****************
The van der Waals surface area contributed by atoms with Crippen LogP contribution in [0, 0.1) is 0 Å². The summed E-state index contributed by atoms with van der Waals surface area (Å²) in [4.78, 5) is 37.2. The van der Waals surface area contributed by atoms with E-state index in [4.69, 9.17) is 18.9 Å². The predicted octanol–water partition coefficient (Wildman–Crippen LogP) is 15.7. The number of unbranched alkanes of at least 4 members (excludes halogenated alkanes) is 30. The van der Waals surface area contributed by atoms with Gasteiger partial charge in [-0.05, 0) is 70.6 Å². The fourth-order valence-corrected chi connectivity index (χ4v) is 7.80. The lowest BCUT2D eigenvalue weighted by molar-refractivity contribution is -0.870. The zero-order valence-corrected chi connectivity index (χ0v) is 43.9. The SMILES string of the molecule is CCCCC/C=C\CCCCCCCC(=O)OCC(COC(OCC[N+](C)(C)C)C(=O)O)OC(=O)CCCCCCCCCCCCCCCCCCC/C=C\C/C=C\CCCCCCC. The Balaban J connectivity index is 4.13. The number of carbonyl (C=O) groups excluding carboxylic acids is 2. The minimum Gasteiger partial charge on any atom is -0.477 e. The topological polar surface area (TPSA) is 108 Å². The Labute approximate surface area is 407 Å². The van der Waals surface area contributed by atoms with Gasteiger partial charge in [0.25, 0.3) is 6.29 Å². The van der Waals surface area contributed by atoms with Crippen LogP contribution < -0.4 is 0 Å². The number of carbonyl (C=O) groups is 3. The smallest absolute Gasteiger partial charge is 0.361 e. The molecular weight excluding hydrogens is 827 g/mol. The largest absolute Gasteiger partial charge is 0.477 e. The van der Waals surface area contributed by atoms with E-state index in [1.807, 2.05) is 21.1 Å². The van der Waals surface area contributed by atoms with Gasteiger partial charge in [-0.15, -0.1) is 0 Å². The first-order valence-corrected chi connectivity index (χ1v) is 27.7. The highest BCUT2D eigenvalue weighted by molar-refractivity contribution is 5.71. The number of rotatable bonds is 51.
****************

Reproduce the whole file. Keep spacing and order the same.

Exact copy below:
The van der Waals surface area contributed by atoms with Crippen LogP contribution in [0, 0.1) is 0 Å². The summed E-state index contributed by atoms with van der Waals surface area (Å²) in [4.78, 5) is 37.2. The van der Waals surface area contributed by atoms with E-state index in [4.69, 9.17) is 18.9 Å². The predicted octanol–water partition coefficient (Wildman–Crippen LogP) is 15.7. The number of unbranched alkanes of at least 4 members (excludes halogenated alkanes) is 30. The van der Waals surface area contributed by atoms with Gasteiger partial charge in [-0.05, 0) is 70.6 Å². The fourth-order valence-corrected chi connectivity index (χ4v) is 7.80. The lowest BCUT2D eigenvalue weighted by molar-refractivity contribution is -0.870. The zero-order valence-corrected chi connectivity index (χ0v) is 43.9. The SMILES string of the molecule is CCCCC/C=C\CCCCCCCC(=O)OCC(COC(OCC[N+](C)(C)C)C(=O)O)OC(=O)CCCCCCCCCCCCCCCCCCC/C=C\C/C=C\CCCCCCC. The Balaban J connectivity index is 4.13. The number of carbonyl (C=O) groups excluding carboxylic acids is 2. The minimum Gasteiger partial charge on any atom is -0.477 e. The topological polar surface area (TPSA) is 108 Å². The Labute approximate surface area is 407 Å². The van der Waals surface area contributed by atoms with Gasteiger partial charge in [0.25, 0.3) is 6.29 Å². The van der Waals surface area contributed by atoms with Crippen LogP contribution < -0.4 is 0 Å². The number of carbonyl (C=O) groups is 3. The smallest absolute Gasteiger partial charge is 0.361 e. The molecular weight excluding hydrogens is 827 g/mol. The largest absolute Gasteiger partial charge is 0.477 e. The van der Waals surface area contributed by atoms with E-state index in [1.807, 2.05) is 21.1 Å². The van der Waals surface area contributed by atoms with Gasteiger partial charge in [-0.15, -0.1) is 0 Å². The first-order valence-corrected chi connectivity index (χ1v) is 27.7. The highest BCUT2D eigenvalue weighted by molar-refractivity contribution is 5.71. The number of rotatable bonds is 51.